If you were conscious at any point in the 1990s you know the answer to that question. But today, perhaps for the first time since the Clintons appeared on the national stage, the Washington Post has actually taken some time to cover Hillary’s obscene history of abusing women who were sexually abused by her husband in the context of something other than studying the “vast right wing conspiracy.”

The article pulls up some insightful quotes from Hillary and from previous associates;

In an ABC News interview, she called Flowers “some failed cabaret singer who doesn’t even have much of a résumé to fall back on.” She told Esquire magazine in 1992 that if she had the chance to cross-examine Flowers, “I mean, I would crucify her.”

Six years later, Bill Clinton acknowledged a sexual encounter with Flowers.

Former White House press secretary George Stephanopoulos recalled in his memoir discussing a woman’s allegation published in Penthouse Magazine. He said that after her husband dismissed it as untrue during a meeting, Hillary Clinton said, “We have to destroy her story.”

In 1994, former Arkansas state employee Paula Jones alleged in a lawsuit that Bill Clinton groped her in a hotel room three years earlier. Hillary Clinton wrote in her autobiography, “Living History,” that she erred in opposing an early settlement.

Eventually, Bill Clinton settled for $850,000. During discovery, Jones’s attorneys found out about White House intern Monica Lewinsky.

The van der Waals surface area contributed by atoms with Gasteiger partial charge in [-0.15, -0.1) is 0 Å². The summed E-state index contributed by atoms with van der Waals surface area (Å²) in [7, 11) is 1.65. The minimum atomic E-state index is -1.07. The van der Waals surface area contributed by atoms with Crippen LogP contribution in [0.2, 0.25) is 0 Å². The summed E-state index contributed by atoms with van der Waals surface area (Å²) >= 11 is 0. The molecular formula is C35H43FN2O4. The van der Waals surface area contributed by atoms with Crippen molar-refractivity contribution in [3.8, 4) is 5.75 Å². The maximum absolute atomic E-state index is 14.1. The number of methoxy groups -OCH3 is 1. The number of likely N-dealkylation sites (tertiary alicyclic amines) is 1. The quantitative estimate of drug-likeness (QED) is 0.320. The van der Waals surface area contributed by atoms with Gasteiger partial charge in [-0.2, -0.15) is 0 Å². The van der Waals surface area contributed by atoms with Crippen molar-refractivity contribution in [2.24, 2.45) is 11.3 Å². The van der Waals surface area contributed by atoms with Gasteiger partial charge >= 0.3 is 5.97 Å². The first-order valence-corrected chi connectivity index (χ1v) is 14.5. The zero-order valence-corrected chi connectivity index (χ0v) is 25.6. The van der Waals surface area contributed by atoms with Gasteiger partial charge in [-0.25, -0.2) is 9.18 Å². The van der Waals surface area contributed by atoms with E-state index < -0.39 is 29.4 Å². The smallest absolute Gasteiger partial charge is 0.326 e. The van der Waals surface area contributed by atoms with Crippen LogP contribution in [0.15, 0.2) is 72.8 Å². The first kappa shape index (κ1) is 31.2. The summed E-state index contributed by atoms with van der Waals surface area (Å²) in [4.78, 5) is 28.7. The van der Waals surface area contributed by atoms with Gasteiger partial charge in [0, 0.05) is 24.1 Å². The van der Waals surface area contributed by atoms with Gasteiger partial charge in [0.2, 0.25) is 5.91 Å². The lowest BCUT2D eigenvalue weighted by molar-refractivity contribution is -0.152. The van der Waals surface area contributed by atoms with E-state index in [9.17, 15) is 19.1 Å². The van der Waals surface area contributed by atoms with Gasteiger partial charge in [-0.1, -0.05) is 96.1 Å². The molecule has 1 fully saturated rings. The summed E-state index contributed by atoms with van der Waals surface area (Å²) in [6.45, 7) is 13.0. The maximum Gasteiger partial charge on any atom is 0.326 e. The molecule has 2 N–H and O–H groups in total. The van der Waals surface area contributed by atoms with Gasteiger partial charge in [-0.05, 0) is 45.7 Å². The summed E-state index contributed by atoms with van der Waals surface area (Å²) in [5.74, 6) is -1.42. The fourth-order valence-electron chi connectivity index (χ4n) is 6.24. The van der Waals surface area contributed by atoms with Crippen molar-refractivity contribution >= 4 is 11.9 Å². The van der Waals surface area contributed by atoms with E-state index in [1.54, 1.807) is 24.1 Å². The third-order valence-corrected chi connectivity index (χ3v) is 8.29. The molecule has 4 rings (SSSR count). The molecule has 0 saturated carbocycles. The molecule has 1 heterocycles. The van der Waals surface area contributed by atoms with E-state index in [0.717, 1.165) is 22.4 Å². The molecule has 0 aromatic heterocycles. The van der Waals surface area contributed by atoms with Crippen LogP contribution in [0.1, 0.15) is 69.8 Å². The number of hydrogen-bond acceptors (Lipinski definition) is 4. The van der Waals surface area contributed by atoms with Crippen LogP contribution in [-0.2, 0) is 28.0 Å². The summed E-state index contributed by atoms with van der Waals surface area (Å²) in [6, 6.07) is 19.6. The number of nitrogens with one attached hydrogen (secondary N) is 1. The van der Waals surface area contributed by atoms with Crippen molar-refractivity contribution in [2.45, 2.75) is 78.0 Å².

Her husband denied the relationship, and Hillary Clinton blamed the allegations on a “vast right-wing conspiracy.”

Asked on “Good Morning America” if her husband had been truthful, she said, “I know he has.”

A former White House aide who spoke on the conditions of anonymity to talk about private discussions said Hillary Clinton blamed the scandal on political enemies and insisted that privacy was sacred.

Bill Clinton admitted his untruthfulness in August 1998.

And on and on.

After building a damning case for the “enabler” side of the argument they attempt to achieve some balance in their closing:

“I think she felt that she had committed her life to this guy,” Jim Blair said. “They can debate politics from breakfast until bedtime and never get tired of it. She wanted to spend the rest of her life with him. She loved him. It’s as simple as that.”

The reader is left with two stark choices to explain the behavior. The most charitable one is probably the one that says her career plan was based on sharing Bill Clinton’s bed and she was willing to put up with whatever he did and to savage the battalion of women he had extramarital sex with if they opened their mouths if it advanced her goal. She was able to play noble victim but in the process she condoned the worst possible behavior from her “husband” and modeled the worst sort of male-female relationship for her daughter in the process.

The other is that she was actually in love with the guy and every time he swore he wouldn’t cheat again she believed him and defended him and was made a fool and laughingstock by him. The first reason is at least understandable. The latter is nothing short of pathetic.